The European Commission caused quite a commotion among MEPs in December 2014, when it dropped circular economy proposals from its 2015 work programme.
At the time, team Juncker explained that the original proposals - penned by the previous Commission led by José Manuel Barroso - did not match their 'better regulation' agenda and promised to come forward with more ambitious plans in the following months.
Commission First Vice-President Frans Timmermans unveiled these plans last December, telling Parliament he was, “extremely proud” of the proposals, but unfortunately, MEPs were somewhat disappointed. However, some did manage to pick out a few positive aspects from the package.
Sirpa Pietikäinen, who authored Parliament's report on, 'Resource efficiency: moving towards a circular economy', says, "What is definitely good in the proposal is the fact that more attention is now paid to financing circular innovations."
However, "All in all the package is very waste-concentrated when the focus should be on the whole product cycle from design onward. This is why a lot depends on how we can use the tools offered to us by the eco-design directive, which is a centre piece of legislation in this respect."
Another issue that has angered MEPs from all parties is the lack of specific targets. Pietikäinen explains that, "The European Parliament asked for a clear 30 per cent resource-efficiency target by 2030."
"The problem with the lack of a clear target, or setting targets too low is that we risk locking ourselves in misguided and suboptimal investments and end up losing a lot of money."
The EPP deputy is unsure the proposals will be enough to help Europe properly take on the enormous challenge of transitioning to a circular economy, given that, "every single year we consume 1.5 planets' worth of resources, and this trend is rather increasing than decreasing."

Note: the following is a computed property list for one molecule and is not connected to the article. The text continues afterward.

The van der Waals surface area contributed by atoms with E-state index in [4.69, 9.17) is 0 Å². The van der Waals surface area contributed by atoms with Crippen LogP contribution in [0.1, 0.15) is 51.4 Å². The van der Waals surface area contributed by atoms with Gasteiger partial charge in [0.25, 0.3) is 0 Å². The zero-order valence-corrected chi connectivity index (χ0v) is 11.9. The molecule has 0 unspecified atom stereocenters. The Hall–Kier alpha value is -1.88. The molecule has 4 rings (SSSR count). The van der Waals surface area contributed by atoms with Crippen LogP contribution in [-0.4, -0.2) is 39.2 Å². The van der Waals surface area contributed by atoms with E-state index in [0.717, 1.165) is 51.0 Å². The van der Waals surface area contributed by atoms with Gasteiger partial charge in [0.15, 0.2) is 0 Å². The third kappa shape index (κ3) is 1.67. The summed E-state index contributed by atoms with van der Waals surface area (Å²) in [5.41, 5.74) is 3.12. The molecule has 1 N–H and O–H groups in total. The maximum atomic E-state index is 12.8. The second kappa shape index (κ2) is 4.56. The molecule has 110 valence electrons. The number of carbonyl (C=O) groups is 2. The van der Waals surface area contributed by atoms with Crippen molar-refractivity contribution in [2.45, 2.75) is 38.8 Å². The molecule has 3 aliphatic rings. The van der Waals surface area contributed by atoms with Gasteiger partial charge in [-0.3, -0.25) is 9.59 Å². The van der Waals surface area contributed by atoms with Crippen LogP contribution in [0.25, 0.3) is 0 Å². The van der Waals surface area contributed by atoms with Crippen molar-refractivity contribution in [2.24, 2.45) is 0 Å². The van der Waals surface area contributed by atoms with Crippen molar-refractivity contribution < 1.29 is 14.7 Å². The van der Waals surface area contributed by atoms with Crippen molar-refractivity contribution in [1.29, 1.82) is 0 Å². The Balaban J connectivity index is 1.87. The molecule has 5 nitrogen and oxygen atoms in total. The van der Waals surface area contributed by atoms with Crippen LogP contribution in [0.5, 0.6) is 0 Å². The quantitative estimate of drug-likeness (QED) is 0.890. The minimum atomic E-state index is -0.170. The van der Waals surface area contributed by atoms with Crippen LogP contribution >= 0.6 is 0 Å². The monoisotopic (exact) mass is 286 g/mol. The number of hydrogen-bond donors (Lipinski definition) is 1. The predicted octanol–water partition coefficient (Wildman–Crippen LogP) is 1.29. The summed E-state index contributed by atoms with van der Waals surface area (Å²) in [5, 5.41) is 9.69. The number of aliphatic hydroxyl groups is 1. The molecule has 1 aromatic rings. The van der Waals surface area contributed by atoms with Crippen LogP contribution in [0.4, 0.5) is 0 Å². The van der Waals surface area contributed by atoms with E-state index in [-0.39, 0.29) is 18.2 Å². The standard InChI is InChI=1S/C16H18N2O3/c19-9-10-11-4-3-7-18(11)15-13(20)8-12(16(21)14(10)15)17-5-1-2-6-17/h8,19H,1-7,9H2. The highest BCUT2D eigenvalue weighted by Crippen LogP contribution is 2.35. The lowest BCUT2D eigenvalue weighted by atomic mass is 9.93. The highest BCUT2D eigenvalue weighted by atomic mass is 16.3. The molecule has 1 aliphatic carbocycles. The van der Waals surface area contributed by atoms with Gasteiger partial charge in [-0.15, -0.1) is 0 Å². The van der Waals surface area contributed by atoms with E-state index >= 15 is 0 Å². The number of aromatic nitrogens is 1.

"When we inch closer to hitting the boundaries of our planet, this will inevitably affect the availability and the price of many critical resources. Europe is more dependent on imported resources than any of our competitors. This is why creating a circular economy here in Europe is of utmost importance."
Davor Škrlec, who is Parliament's Greens/EFA group shadow rapporteur on the upcoming waste management dossier, is more optimistic about the Commission's future plans, enthusing that, "for the first time, the EU defines common goals at EU level according to globally accepted UN sustainable development goals. That approach sends a clear message to the world that Europe is ready to transform its economy into a sustainable, low-carbon and resource-efficient economy."
The Croatian national underlines that, "Waste prevention, both in production and consumption, is important, and reuse of materials or products are some of the major pillars. Recycling is important but it is not purposed for itself. Therefore using Horizon 2020 wisely will benefit the development of new and non-toxic materials, and will make recycling more energy and resource-efficient."
For the MEP, it's important that we give ourselves the means to succeed in the transition to a circular economy, and clearly new, innovative, business models have a large role to play in this respect.
Škrlec says, "We must provide adequate training to enable entrepreneurs and SMEs to develop new business models and make their business 'greener'. A major driver of the transition to a circular economy is the public sector. Therefore, the key to member states' success in this will be to integrate the leading circular economy principles in existing green public procurement."
An essential step to a more sustainable economy is changing how we produce and consume goods. Škrlec tells this magazine, "I recently heard someone talking about the need to educate, 'the customers of the future'. This is a very well-defined message. We must invest in changing our citizens' behaviour and that of society."